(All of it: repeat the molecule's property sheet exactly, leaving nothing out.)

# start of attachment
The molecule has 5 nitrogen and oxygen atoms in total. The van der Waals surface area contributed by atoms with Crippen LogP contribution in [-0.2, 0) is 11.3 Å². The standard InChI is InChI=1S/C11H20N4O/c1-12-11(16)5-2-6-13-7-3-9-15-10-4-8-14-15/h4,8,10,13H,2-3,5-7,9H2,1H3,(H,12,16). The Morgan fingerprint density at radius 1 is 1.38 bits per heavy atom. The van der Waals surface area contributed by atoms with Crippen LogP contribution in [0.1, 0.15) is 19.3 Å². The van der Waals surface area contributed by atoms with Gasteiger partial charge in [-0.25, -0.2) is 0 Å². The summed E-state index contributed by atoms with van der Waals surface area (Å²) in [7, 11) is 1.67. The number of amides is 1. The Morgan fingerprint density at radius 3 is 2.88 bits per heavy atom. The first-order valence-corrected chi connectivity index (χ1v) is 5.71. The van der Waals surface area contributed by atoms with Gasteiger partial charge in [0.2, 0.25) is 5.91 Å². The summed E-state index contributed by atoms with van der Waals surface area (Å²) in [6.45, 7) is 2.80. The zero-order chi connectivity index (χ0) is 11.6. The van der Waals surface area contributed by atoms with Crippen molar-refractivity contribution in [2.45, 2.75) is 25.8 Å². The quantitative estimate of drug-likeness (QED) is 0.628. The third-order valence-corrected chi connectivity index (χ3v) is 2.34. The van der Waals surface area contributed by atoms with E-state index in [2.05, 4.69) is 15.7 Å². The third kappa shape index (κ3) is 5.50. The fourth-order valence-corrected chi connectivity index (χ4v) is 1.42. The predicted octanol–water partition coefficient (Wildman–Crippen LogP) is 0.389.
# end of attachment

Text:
The molecule has 5 nitrogen and oxygen atoms in total. The van der Waals surface area contributed by atoms with Crippen LogP contribution in [-0.2, 0) is 11.3 Å². The standard InChI is InChI=1S/C11H20N4O/c1-12-11(16)5-2-6-13-7-3-9-15-10-4-8-14-15/h4,8,10,13H,2-3,5-7,9H2,1H3,(H,12,16). The Morgan fingerprint density at radius 1 is 1.38 bits per heavy atom. The van der Waals surface area contributed by atoms with Crippen LogP contribution in [0.1, 0.15) is 19.3 Å². The van der Waals surface area contributed by atoms with Gasteiger partial charge in [-0.25, -0.2) is 0 Å². The summed E-state index contributed by atoms with van der Waals surface area (Å²) in [7, 11) is 1.67. The number of amides is 1. The Morgan fingerprint density at radius 3 is 2.88 bits per heavy atom. The first-order valence-corrected chi connectivity index (χ1v) is 5.71. The van der Waals surface area contributed by atoms with Gasteiger partial charge in [0.2, 0.25) is 5.91 Å². The summed E-state index contributed by atoms with van der Waals surface area (Å²) in [6.45, 7) is 2.80. The zero-order chi connectivity index (χ0) is 11.6. The van der Waals surface area contributed by atoms with Crippen molar-refractivity contribution in [2.45, 2.75) is 25.8 Å². The quantitative estimate of drug-likeness (QED) is 0.628. The third-order valence-corrected chi connectivity index (χ3v) is 2.34. The van der Waals surface area contributed by atoms with E-state index in [2.05, 4.69) is 15.7 Å². The third kappa shape index (κ3) is 5.50. The fourth-order valence-corrected chi connectivity index (χ4v) is 1.42. The predicted octanol–water partition coefficient (Wildman–Crippen LogP) is 0.389.